Once on the cutting edge of commercial spaceflight, suborbital vehicles have been overshadowed in recent years, in part due to their development delays. Jeff Foust reports that, finally, some of these vehicles are entering, or about to enter, flight tests.
A recent study found that cosmic radiation astronauts would be exposed to on Mars expeditions could cause brain damage, resulting in dementia or other disorders. Robert Zubrin takes issue with the study’s methodology and argues the radiation risk to humans is far less serious than what the study concludes.
Colin Burgess is a prolific author currently working on a series of book about the Mercury program. Dwayne Day interviews Burgess to discuss how he got involved in writing about the subject and what space history books are in his future plans.
Space exploration has the ability to inspire students to pursue careers in science and engineering, as demonstrated by Apollo. However, Blake Ortner warns that inspiration could be suffocated by plans that take far too long to carry out.
To some, we appear to be on the verge of a new era of spaceflight, but even if that’s true, what does that mean for our future in space? Jeff Foust reviews a book that attempts to address that issue, but whose flaws may leave readers unconvinced.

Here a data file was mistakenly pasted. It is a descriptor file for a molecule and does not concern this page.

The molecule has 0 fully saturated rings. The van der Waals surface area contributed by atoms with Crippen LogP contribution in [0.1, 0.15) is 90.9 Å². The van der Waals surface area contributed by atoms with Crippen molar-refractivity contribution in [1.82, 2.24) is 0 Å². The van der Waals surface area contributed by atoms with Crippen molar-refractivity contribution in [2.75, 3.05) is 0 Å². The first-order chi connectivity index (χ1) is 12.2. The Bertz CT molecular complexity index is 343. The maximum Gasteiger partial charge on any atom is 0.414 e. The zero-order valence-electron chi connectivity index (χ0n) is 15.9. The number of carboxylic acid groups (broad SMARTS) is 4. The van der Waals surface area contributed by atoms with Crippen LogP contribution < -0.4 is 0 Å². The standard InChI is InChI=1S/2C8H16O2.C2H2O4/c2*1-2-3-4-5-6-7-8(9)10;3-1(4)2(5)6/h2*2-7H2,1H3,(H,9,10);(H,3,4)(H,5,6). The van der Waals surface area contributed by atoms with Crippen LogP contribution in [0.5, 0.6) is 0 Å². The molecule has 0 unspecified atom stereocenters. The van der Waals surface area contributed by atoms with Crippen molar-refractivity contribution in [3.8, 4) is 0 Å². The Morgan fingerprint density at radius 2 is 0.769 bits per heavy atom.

Fifty years ago this week, the Soviets declared a mysterious Mars-bound mission called Zond 2 a failure. Andrew LePage examines the history of the program to uncover what Zond 2’s mission really was.
Six months ago, the commercial spaceflight industry suffered a double dose of accidents, just days apart. Jeff Foust reports on the progress made in the investigations of the Antares and SpaceShipTwo failures, and plans for them to resume flights.
On Wednesday, SpaceX is scheduled to perform a pad abort test of the crewed version of its Dragon spacecraft it is developing as part of NASA’s commercial crew program. Rick Boozer compares the capabilities of Dragon with NASA’s own Orion spacecraft.
India’s space program has achieved a number of major milestones in recent years, but still is a secondary player in the global space field. Narayan Prasad and Prateep Basu argue that India needs to encourage entrepreneurial space activities and better delineate civil and military space applications to further grow its space industry and be more competitive in the global market.